Size: 297mm x 210mm
Original Painting Medium: Pen and Ink
This underwater scene was portrayed using pen and ink and was designed to incorporate the many species found in a rock pool during the summer. Included in the painting are limpets, mussels, acorn barnacles, a snakelocks anemone and bladderwrack seaweed. Rock pools are a never ending source of pleasure for me. I love to investigate and explore them. If a rock pool is disturbed, the anemones will contract and the tiny fish, crabs and prawns will take refuge under seaweed or in crevices in the rock. If left undisturbed, they will soon re-emerge.
When illustrating wildlife I endeavour to be as accurate as possible. In order to give a little insight into the lives of each creature and plant portrayed in my Rockpool artwork, I have included information below regarding each of the subjects portrayed; how and where they feed or the type of habitat that is preferred.
Sadly due to a number of factors including marine pollution, climate change, over fishing and the loss of habitat, many creatures living in our coastal waters are in decline. Our coastline and the surrounding seas are an important food source for many species. Mammals such as dolphins, seals and otters and many species of wading birds rely on the invertebrates and molluscs to be found along our shore lines and in our estuaries. Over the past 15 years sand eel shortages have been a major factor in the population decline of Actic skuas, Kittiwakes, and European shags. Since the mid 1980's there has been a decline in numbers of three tern species breeding in Britain and Ireland. Puffins and Guillemots are also very vulnerable to adverse changes in the environment. It is vital that we look after our oceans and coastal waters.
My original painting of a Rockpool is available from my Gallery Shop plus Rockpool Fine Art Prints and Greeting Cards.
The prawn, Palaemon serratus, is normally difficult to see because of its almost transparent body marked with purplish dots and lines. It is excellent at camouflage and is able to change the colours of the markings on its body to match the background. It favours pools at the edge of the sea, (particularly amongst seaweed). When feeding it walks delicately using the last three pairs of legs. The first pair have pincers for picking up food. The long antennae are one and half times the length of the body and the eyes, on moveable stalks, can sense food and danger from any direction. When attacked a prawn can escape rapidly, propelling itself by bending and flexing its abdomen. In summer, after mating, the females lay up to 2,500 eggs and after hatching, the larvae float amongst the plankton until they develop into adults.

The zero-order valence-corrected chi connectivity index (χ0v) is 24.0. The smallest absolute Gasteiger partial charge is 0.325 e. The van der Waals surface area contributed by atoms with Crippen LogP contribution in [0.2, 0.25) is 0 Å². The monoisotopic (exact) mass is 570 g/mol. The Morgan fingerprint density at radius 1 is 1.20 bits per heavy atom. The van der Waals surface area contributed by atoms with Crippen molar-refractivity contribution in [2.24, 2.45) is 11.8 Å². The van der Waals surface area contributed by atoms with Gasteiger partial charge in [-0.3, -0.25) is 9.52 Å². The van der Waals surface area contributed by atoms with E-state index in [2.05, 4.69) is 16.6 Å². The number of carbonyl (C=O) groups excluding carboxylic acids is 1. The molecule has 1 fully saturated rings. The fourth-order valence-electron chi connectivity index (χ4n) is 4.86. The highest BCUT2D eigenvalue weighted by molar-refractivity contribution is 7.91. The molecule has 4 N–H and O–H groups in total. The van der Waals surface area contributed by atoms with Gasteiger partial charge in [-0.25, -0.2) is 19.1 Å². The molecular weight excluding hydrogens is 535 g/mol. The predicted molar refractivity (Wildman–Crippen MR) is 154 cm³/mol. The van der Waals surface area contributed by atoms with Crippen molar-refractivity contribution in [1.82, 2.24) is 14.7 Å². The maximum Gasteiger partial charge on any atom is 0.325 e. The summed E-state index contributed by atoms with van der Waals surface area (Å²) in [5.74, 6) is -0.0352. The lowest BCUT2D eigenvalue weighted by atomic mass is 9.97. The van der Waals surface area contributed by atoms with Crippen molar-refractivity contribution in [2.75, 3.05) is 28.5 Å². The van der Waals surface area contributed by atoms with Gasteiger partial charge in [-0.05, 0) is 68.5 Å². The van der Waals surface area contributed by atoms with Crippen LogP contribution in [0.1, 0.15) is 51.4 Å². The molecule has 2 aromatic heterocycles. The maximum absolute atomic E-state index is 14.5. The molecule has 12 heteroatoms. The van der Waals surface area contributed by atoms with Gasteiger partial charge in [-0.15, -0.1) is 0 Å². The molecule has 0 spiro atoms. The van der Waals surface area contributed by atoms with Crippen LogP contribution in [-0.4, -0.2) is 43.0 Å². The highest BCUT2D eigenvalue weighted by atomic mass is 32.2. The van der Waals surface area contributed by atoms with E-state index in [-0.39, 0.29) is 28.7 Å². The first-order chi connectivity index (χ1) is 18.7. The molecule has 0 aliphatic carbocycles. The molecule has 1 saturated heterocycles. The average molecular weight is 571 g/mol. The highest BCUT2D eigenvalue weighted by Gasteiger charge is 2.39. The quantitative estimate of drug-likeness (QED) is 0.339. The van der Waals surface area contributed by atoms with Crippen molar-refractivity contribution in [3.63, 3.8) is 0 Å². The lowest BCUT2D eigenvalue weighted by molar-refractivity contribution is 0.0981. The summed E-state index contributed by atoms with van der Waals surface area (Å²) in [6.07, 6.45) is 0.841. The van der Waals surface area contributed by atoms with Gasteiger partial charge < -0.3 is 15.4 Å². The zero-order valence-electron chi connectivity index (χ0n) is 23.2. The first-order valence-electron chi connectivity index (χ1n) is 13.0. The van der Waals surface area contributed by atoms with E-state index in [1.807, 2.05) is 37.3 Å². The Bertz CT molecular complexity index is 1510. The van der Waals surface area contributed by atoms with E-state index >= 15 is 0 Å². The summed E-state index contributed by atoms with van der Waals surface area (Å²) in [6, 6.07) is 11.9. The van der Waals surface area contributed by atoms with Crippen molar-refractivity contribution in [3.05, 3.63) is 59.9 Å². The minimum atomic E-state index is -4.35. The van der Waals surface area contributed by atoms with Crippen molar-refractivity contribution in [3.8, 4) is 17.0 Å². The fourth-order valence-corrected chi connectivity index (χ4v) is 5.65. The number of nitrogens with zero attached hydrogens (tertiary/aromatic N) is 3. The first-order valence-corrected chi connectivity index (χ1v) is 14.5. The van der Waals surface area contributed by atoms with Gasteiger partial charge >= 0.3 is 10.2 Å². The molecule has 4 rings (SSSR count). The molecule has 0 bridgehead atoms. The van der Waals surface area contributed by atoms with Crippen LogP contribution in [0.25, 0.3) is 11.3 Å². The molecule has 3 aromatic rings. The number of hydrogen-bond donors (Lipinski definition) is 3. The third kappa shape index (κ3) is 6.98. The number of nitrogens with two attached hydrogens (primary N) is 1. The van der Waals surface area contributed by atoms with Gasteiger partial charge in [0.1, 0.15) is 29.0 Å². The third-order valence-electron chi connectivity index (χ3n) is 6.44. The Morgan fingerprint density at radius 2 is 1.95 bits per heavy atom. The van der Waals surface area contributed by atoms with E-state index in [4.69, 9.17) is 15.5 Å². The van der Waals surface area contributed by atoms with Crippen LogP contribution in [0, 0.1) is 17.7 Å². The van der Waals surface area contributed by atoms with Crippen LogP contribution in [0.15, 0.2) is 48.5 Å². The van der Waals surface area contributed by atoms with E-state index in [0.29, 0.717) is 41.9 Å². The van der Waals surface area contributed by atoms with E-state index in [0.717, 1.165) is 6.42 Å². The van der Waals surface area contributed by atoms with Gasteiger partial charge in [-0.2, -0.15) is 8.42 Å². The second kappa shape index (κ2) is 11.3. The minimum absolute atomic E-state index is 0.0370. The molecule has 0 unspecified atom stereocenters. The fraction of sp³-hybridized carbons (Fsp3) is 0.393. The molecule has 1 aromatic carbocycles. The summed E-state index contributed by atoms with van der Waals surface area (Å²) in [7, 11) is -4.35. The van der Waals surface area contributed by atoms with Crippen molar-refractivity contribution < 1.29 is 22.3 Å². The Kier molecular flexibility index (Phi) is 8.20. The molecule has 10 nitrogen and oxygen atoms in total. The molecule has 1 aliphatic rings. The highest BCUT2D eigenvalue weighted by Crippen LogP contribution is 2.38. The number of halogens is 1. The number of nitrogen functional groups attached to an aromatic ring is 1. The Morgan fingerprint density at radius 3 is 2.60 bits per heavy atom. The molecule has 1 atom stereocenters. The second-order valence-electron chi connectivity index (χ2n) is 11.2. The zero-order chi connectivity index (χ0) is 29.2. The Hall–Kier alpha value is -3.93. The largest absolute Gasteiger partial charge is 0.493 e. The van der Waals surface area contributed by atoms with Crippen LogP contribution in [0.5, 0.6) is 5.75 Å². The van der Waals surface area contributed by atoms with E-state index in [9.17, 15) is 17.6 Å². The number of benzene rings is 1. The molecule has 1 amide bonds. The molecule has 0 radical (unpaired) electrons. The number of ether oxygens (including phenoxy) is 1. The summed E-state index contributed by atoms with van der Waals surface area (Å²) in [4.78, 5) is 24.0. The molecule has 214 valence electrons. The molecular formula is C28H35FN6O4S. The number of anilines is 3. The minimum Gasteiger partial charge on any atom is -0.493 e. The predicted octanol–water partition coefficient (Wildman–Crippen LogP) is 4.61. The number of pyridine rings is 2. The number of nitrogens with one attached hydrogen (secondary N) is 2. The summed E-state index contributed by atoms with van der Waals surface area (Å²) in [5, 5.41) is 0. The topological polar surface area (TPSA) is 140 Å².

Anemone species can be differentiated by colour, shape and the number of tentacles. The features are seen best when the animal is covered by water. The snakelocks anemone, Anemonia viridis, has wavy tentacles that contract when out of water or when touched. The species likes well lit rock pools with seaweed and lives on the south-west and western coasts of the British Isles.
Limpets, Patella vulgata, move snail-like on a muscular foot. When grazing, they extend the head and raise their shell to reveal a fringe of transparent tentacles. After feeding, they return to the same spot each time and clamp themselves down tightly, eventually eroding a chacteristic circular depression in the rock. Limpets feed when the tide is in, or at night when the shore is cool and damp. Most limpets start life as males and change later into females.
Wracks are brown, leathery, slippery seaweeds found at different levels, according to species, on rocky shores. Bladder wrack, Fucus vesiculosus, is found on the middle shore. The fronds of this wrack have a distinct midrib, with pairs of air bladders on either side that lift the fronds up towards the light. Bladder wrack can grow 6-40 in. (15-100cm) long.
Barnacles are crustaceans, (the group that include crabs and prawns); that have taken up a sedentary existence. Covering large areas of rock, acorn barnacles, Semibalanus balanoides, appear lifeless until the tide is in. They then extend feathery legs through the opening in the top of the shell to catch suspended food particles. The low, greyish-white cone consists of six plates, with one end-plate much wider than the others. They can grow up to 15mm across.
The mussel, Mytilus edulis, has a dark blue or brownish shell, pointed at one end, and is a familiar sight on rocky, wave-swept shores. Widespread and growing up to 4in. (10cm) long, they grow singly or in clumps. They secure themselves tightly to the rocks with threads extended from the flat side of the shell. Mussels can reabsorb these threads and move around until they find an ideal place to settle. When submerged a mussel feeds by drawing water in through a frilly siphon and ejecting it through a plain one. Spawning occurs in early spring and the larvae float in the plankton before settling down to colonise new areas. In addition to man, who has eaten mussels since early times, predators include oystercatchers, starfish and dog whelks.